Bulgarian Premier Shuffles Cabinet Amid Protests and Ouster Bid
(Bloomberg) -- Bulgaria’s prime minister reshuffled his cabinet to soothe an ongoing political crisis as he faces a no-confidence motion over graft accusations and protests urging him to resign.
The Balkan country’s main opposition party launched the no-confidence motion against Premier Boyko Borissov and his team on Wednesday as protests continued over his failure to fight high-level corruption. The Balkan European Union member has drawn repeated criticism from the bloc for failing to crack down on organized crime and uphold the rule of law.
Borissov asked Finance Minister Vladislav Goranov, Economy Minister Emil Karanikolov and Interior Minister Mladen Marinov to resign to dismiss claims that they were working under the influence of a controversial businessman from another political force, Borissov’s Gerb party said in a statement. The three ministers said they’ll submit their resignations Thursday.
The move comes amid a crisis brought by a standoff between Borissov and President Rumen Radev. The latter has urged the premier and the chief prosecutor to resign and accused Borissov of improper links with wealthy oligarchs. Borissov denies wrondgoing.
“Borissov created a parallel state, and it runs the real one,” Korneliya Ninova, whose Socialist Party launched the no-confidence motion, told reporters in Sofia. “We want to destroy this model of oligarchic, mafia governance.”
A three-time prime minister, Borissov says his government is under attack by powerful businessmen who are trying to fight criminal investigations. He argues that the crisis undermines the government’s ability to tackle the economic fallout of the coronavirus.
The Socialists don’t have enough lawmakers to oust the cabinet in the fifth such confidence vote it has faced. But pressure is rising, and thousands of people have taken to the streets of the capital, Sofia, since last week. Chanting “Mafia Out!” demonstrators demanded the resignations of both Borissov and Chief Prosecutor Ivan Geshev.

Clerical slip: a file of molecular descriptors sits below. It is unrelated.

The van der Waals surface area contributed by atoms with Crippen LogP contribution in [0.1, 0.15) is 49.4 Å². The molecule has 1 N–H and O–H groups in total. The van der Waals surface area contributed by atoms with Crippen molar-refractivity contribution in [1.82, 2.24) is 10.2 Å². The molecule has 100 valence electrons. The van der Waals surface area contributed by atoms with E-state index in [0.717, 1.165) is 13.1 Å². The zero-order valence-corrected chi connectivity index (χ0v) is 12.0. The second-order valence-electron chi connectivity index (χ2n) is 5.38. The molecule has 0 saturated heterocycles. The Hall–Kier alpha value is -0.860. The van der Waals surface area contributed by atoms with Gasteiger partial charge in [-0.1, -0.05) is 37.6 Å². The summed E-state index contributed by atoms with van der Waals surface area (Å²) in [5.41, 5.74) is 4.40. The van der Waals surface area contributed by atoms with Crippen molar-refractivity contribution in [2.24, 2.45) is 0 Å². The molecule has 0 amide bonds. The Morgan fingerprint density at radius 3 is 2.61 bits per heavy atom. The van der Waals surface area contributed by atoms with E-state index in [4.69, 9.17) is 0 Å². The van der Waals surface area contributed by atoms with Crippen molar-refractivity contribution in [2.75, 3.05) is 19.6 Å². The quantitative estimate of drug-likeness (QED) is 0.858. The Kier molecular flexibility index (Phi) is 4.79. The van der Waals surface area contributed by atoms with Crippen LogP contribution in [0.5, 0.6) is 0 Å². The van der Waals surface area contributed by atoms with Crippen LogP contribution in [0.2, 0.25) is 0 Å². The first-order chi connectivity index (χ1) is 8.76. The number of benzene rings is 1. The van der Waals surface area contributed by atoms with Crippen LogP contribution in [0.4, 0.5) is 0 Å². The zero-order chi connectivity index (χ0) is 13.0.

Borissov has already resigned twice as premier -- after protests against austerity measures in 2013 and his party’s 2016 presidential election loss -- and may be positioning himself to do so again before next year’s parliamentary ballot.
“The division in the nation is so strong that I don’t know how we’ll overcome the next few months,” Borissov said at a government session on Wednesday, before he dismissed the ministers. “The economic crisis is coming at high pace. The state needs to be consolidated.”
Borissov has worked to raise living standards and advance Bulgaria’s path toward adopting the euro.
Radev, whose role is largely ceremonial, has been a vocal critic of Geshev’s investigations of high-profile officials and the government’s poor progress in fighting corruption.
The president himself enjoys immunity from investigation and prosecution, though Geshev is challenging that protection at the Constitutional Court and raided his offices in a probe against a presidential aide last week.
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